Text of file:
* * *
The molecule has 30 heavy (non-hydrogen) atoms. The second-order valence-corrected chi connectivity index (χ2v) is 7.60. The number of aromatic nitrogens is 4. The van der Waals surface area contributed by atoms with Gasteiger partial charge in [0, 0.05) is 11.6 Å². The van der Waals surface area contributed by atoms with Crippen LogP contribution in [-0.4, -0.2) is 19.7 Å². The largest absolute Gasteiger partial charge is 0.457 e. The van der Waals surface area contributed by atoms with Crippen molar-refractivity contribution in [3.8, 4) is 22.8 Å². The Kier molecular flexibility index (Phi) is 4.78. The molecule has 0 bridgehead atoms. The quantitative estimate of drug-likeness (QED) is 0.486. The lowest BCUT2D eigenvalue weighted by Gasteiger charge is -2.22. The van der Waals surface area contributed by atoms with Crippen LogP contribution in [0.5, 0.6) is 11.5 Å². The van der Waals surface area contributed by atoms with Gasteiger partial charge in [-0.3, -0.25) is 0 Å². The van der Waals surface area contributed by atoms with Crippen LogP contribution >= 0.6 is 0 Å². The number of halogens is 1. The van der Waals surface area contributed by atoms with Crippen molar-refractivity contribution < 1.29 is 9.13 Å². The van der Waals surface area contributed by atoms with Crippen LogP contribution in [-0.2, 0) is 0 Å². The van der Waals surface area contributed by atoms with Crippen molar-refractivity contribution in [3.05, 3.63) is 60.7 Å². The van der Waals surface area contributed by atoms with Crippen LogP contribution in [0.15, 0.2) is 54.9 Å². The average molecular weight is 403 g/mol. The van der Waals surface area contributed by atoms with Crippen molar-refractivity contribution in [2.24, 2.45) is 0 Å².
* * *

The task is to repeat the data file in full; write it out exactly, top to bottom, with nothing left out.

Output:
The molecule has 30 heavy (non-hydrogen) atoms. The second-order valence-corrected chi connectivity index (χ2v) is 7.60. The number of aromatic nitrogens is 4. The van der Waals surface area contributed by atoms with Gasteiger partial charge in [0, 0.05) is 11.6 Å². The van der Waals surface area contributed by atoms with Crippen LogP contribution in [-0.4, -0.2) is 19.7 Å². The largest absolute Gasteiger partial charge is 0.457 e. The van der Waals surface area contributed by atoms with Crippen molar-refractivity contribution in [3.8, 4) is 22.8 Å². The Kier molecular flexibility index (Phi) is 4.78. The molecule has 0 bridgehead atoms. The quantitative estimate of drug-likeness (QED) is 0.486. The lowest BCUT2D eigenvalue weighted by Gasteiger charge is -2.22. The van der Waals surface area contributed by atoms with Crippen LogP contribution in [0.5, 0.6) is 11.5 Å². The van der Waals surface area contributed by atoms with Gasteiger partial charge in [-0.3, -0.25) is 0 Å². The van der Waals surface area contributed by atoms with Crippen LogP contribution >= 0.6 is 0 Å². The number of halogens is 1. The van der Waals surface area contributed by atoms with Crippen molar-refractivity contribution < 1.29 is 9.13 Å². The van der Waals surface area contributed by atoms with Crippen LogP contribution in [-0.2, 0) is 0 Å². The van der Waals surface area contributed by atoms with Crippen molar-refractivity contribution in [3.05, 3.63) is 60.7 Å². The van der Waals surface area contributed by atoms with Crippen LogP contribution in [0.15, 0.2) is 54.9 Å². The average molecular weight is 403 g/mol. The van der Waals surface area contributed by atoms with Crippen molar-refractivity contribution in [2.24, 2.45) is 0 Å².